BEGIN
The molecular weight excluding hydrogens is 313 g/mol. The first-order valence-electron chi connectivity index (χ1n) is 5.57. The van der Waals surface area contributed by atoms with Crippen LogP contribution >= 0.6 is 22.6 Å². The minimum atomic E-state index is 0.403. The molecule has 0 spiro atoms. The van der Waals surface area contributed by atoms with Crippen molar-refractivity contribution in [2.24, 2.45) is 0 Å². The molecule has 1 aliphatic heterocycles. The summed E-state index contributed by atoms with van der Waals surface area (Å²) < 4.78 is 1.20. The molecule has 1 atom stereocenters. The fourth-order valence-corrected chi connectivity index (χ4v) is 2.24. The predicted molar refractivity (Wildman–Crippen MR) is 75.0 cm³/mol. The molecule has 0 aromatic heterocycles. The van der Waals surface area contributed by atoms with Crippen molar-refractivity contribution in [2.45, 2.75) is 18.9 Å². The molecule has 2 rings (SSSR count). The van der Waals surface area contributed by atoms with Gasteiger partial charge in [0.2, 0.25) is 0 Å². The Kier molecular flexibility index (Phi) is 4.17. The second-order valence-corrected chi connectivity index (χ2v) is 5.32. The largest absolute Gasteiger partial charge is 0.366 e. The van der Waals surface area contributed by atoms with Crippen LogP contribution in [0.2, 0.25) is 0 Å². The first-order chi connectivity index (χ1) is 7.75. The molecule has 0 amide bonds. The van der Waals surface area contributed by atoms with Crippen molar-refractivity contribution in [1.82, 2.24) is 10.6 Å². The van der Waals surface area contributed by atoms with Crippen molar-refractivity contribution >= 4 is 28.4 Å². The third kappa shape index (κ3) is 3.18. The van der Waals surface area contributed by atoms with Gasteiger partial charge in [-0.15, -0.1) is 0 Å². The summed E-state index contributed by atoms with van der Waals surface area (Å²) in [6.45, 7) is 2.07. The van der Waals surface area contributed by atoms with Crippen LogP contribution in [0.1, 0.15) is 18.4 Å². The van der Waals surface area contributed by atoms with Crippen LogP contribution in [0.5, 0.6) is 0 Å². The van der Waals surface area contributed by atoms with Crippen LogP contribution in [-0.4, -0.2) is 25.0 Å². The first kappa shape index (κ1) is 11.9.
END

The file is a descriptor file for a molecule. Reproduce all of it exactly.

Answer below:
The molecular weight excluding hydrogens is 313 g/mol. The first-order valence-electron chi connectivity index (χ1n) is 5.57. The van der Waals surface area contributed by atoms with Crippen LogP contribution >= 0.6 is 22.6 Å². The minimum atomic E-state index is 0.403. The molecule has 0 spiro atoms. The van der Waals surface area contributed by atoms with Crippen molar-refractivity contribution in [2.24, 2.45) is 0 Å². The molecule has 1 aliphatic heterocycles. The summed E-state index contributed by atoms with van der Waals surface area (Å²) < 4.78 is 1.20. The molecule has 1 atom stereocenters. The fourth-order valence-corrected chi connectivity index (χ4v) is 2.24. The predicted molar refractivity (Wildman–Crippen MR) is 75.0 cm³/mol. The molecule has 0 aromatic heterocycles. The van der Waals surface area contributed by atoms with Crippen molar-refractivity contribution in [2.45, 2.75) is 18.9 Å². The molecule has 2 rings (SSSR count). The van der Waals surface area contributed by atoms with Gasteiger partial charge in [0.2, 0.25) is 0 Å². The Kier molecular flexibility index (Phi) is 4.17. The second-order valence-corrected chi connectivity index (χ2v) is 5.32. The largest absolute Gasteiger partial charge is 0.366 e. The van der Waals surface area contributed by atoms with Crippen LogP contribution in [0.2, 0.25) is 0 Å². The first-order chi connectivity index (χ1) is 7.75. The molecule has 0 amide bonds. The van der Waals surface area contributed by atoms with Crippen molar-refractivity contribution in [1.82, 2.24) is 10.6 Å². The van der Waals surface area contributed by atoms with Crippen molar-refractivity contribution >= 4 is 28.4 Å². The third kappa shape index (κ3) is 3.18. The van der Waals surface area contributed by atoms with Gasteiger partial charge in [-0.15, -0.1) is 0 Å². The summed E-state index contributed by atoms with van der Waals surface area (Å²) in [6.45, 7) is 2.07. The van der Waals surface area contributed by atoms with Crippen LogP contribution in [0.1, 0.15) is 18.4 Å². The van der Waals surface area contributed by atoms with Crippen LogP contribution in [0.5, 0.6) is 0 Å². The van der Waals surface area contributed by atoms with Crippen LogP contribution in [-0.4, -0.2) is 25.0 Å². The first kappa shape index (κ1) is 11.9.